Mr. Cornelius, a diehard Downton Abbey fan, was beside himself the other day when four members of the Crawley Clawley family accepted his invitation to tea.
He’d been going on and on about how much he’s enjoying Season 5 because it’s mainly about love, romance and secrets. He likes the warm and comfortable relationship between Mr. Carson and Mrs. Hughes, is happy Isobel is hooking up with Lord Merton (nice digs!), is relieved Tom Branson said goodbye to annoying Miss Bunting, loves that handsome Atticus is eyeing up Rose, and is tickled pink about Dowager Countess Violet’s secret past with RussianPrince Thing-a-ma-jig.
While Lady Mary’s hotel assignation with Lord Gillingham had Cornelius tsk-tsking for a few days (scandalous! loose woman! how risqué!), he gradually came around and revealed his own secret: he’s had a crush on Lady Mary since Season 1 (boy can she rock a pair of opera gloves).
He’s not intimidated in the least by either Tony Gillingham or Charles Blake. They can jostle all they want for Mary’s affections. Cornelius will charm her with his secret weapon.
It’s no secret we’re more than a little mad for Paddington here at Alphabet Soup.
The resident bears were extremely excited about the new movie (have you seen it yet?) and Michael Bond’s latest novel,Love from Paddington. The lovable bear from Darkest Peru is fast winning new fans on this side of the pond, marmalade sales are booming, and plush Paddingtons are flying off the shelves. Yay!
Recently, we happily read about a Paddington Bear who’s been in the same window of a home in Maidstone, Kent (about 35 miles SE of London) since 1970. He was purchased by the Waite family a month after they moved into the house, and has been charming and cheering up passers-by ever since. I can easily imagine myself purposely walking by the Waite house in Sittingbourne Road whenever possible just to catch a glimpse of him.
Now an adult, Sittingbourne resident Tracey Cooper first saw Paddington when she was six. Through the years he made such an impression on her that she decided to write a poem to thank him and the Waites for the joy they’ve brought to the community. There’s nothing like a beloved bear to warm your heart.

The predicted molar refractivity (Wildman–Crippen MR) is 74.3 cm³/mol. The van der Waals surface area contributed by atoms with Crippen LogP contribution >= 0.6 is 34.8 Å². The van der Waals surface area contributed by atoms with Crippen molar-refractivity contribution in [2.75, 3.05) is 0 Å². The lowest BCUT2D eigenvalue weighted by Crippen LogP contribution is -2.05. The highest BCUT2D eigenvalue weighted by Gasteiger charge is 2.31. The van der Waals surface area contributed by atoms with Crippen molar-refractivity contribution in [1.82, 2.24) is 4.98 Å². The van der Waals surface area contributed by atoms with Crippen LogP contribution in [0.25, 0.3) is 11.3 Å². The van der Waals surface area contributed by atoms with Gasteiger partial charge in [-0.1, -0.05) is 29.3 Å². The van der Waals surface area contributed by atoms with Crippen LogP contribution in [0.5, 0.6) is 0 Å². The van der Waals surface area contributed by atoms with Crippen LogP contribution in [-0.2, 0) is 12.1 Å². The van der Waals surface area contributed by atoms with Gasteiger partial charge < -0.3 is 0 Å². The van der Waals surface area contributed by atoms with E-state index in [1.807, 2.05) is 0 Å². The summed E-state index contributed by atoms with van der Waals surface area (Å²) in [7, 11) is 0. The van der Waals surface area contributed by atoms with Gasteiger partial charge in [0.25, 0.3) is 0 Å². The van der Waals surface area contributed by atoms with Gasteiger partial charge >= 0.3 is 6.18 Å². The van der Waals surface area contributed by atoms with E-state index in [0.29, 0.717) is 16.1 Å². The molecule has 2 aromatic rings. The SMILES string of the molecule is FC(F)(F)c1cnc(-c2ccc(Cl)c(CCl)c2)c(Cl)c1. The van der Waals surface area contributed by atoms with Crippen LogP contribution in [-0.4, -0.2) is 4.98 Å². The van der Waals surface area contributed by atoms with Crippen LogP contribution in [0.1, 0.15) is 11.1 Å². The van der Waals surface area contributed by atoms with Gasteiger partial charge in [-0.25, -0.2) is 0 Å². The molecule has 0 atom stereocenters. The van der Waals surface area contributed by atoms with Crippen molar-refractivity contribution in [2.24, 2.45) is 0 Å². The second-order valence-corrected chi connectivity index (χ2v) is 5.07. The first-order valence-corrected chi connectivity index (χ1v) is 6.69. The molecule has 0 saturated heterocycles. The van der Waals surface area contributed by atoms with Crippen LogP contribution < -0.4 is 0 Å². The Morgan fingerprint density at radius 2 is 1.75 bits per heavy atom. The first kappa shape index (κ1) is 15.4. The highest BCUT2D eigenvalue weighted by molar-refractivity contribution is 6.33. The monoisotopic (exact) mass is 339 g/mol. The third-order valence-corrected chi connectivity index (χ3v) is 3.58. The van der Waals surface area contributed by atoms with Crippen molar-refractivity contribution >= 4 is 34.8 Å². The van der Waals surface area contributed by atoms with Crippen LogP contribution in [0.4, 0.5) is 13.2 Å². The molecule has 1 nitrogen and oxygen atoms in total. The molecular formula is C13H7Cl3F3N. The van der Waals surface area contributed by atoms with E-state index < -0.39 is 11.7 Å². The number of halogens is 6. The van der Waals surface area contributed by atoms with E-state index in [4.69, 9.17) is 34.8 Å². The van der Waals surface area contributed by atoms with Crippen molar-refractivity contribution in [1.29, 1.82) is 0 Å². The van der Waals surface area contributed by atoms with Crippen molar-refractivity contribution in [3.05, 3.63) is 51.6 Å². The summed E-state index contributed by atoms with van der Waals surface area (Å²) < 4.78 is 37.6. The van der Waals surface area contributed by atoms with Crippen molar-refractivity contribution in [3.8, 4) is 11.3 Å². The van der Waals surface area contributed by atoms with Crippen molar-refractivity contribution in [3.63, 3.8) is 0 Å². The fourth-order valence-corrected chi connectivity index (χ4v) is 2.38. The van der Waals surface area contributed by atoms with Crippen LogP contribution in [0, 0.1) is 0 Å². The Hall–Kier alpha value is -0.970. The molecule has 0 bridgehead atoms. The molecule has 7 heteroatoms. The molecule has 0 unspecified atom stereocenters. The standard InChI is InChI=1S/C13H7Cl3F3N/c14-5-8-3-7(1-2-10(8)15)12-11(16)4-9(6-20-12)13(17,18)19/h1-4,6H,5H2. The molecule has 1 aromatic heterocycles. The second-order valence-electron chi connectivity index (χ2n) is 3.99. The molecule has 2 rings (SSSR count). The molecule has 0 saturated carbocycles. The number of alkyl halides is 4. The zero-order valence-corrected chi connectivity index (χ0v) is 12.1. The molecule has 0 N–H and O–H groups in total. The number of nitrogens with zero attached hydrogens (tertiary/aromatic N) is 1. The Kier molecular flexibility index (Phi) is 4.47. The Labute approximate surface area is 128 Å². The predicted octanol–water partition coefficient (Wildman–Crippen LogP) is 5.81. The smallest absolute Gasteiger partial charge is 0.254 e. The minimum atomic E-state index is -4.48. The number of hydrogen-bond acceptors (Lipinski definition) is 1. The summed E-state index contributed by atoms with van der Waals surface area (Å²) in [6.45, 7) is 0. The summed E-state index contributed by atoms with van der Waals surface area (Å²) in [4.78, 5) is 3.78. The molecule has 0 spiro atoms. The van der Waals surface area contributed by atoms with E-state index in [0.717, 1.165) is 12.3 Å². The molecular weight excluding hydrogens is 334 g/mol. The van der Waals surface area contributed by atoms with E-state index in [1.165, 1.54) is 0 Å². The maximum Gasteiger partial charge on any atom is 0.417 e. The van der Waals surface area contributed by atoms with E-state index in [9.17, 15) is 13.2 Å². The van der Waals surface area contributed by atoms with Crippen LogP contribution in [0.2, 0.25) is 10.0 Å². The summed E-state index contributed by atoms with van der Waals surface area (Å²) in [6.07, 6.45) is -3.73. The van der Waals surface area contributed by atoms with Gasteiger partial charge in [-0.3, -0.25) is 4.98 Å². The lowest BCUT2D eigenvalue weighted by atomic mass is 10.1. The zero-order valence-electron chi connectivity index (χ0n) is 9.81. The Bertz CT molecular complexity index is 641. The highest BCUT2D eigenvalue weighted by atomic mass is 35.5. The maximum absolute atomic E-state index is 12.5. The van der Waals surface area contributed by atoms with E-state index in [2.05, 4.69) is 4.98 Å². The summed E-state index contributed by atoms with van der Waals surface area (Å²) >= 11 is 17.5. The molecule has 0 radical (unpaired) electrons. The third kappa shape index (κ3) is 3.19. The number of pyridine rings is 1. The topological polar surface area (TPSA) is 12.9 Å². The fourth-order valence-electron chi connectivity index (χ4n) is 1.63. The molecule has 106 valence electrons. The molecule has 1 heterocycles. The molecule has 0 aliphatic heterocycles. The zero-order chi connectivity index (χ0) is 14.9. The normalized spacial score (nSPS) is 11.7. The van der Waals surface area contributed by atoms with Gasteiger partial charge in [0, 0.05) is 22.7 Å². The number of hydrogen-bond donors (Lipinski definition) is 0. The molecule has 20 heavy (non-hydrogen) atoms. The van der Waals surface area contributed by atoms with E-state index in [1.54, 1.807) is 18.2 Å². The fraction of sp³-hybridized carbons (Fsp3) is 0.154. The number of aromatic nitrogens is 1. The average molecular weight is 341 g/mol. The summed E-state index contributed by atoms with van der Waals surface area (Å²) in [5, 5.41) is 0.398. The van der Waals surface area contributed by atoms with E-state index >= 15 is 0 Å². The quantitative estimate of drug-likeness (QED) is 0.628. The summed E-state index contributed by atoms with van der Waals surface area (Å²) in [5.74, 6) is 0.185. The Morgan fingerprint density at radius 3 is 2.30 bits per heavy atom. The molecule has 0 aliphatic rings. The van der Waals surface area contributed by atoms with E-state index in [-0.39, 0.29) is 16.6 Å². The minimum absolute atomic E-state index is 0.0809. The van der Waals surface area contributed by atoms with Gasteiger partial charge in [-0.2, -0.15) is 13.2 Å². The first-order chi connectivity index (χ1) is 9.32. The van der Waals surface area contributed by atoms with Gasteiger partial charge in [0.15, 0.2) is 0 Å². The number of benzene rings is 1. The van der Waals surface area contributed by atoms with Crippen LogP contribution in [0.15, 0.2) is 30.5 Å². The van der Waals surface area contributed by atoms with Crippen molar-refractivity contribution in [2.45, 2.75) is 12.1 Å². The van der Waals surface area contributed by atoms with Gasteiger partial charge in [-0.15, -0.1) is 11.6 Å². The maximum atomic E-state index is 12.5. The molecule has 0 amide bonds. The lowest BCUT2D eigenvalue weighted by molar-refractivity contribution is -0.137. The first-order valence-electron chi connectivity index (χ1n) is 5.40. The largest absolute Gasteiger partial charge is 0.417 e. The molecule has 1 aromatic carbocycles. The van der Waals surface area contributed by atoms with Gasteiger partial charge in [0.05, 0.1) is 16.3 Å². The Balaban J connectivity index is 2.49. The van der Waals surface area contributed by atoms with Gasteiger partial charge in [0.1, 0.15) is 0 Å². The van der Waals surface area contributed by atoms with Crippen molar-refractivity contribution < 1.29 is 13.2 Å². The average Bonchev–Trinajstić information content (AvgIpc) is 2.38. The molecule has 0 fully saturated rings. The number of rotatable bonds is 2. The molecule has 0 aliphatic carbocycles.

PADDINGTON BEAR — a poem about myself as a child
Bundled into the car again, this girl of six,
Travelling from Lordswood, Chatham (out in the sticks).
Cutting through Boxley and fields stretching wide –
A regular car trip, our “Hospital Ride”.
Turning left at Penenden Heath and heading straight on,
We approach Sittingbourne Road, on the outskirts of Maidstone.
Swinging right at the end, we start to roll down the hill,
Past neat rows of houses with empty window sills.
Then all of a sudden, we look and he’s there-
Standing dutifully in his window, it’s PADDINGTON BEAR!
Dressed in his outfit that is suitable for the day,
Our little furry “weather forecaster” gives up his time to play.
He proudly does his duty with his shoulders pulled back,
Awaiting some eager faces to notice his shorts or plastic Mac.
I can’t help but feel affectionate towards this wee brown bear,
And dread the thought of passing by and finding him not there.
It’s thirty years later, and I am still looking with my Son,
Through a steamed-up car window, (I’m a sentimental mum!)
To find Paddington still standing there, in clothes all shining bright,
Has his jumper now got holes in? Or his Wellingtons feel too tight?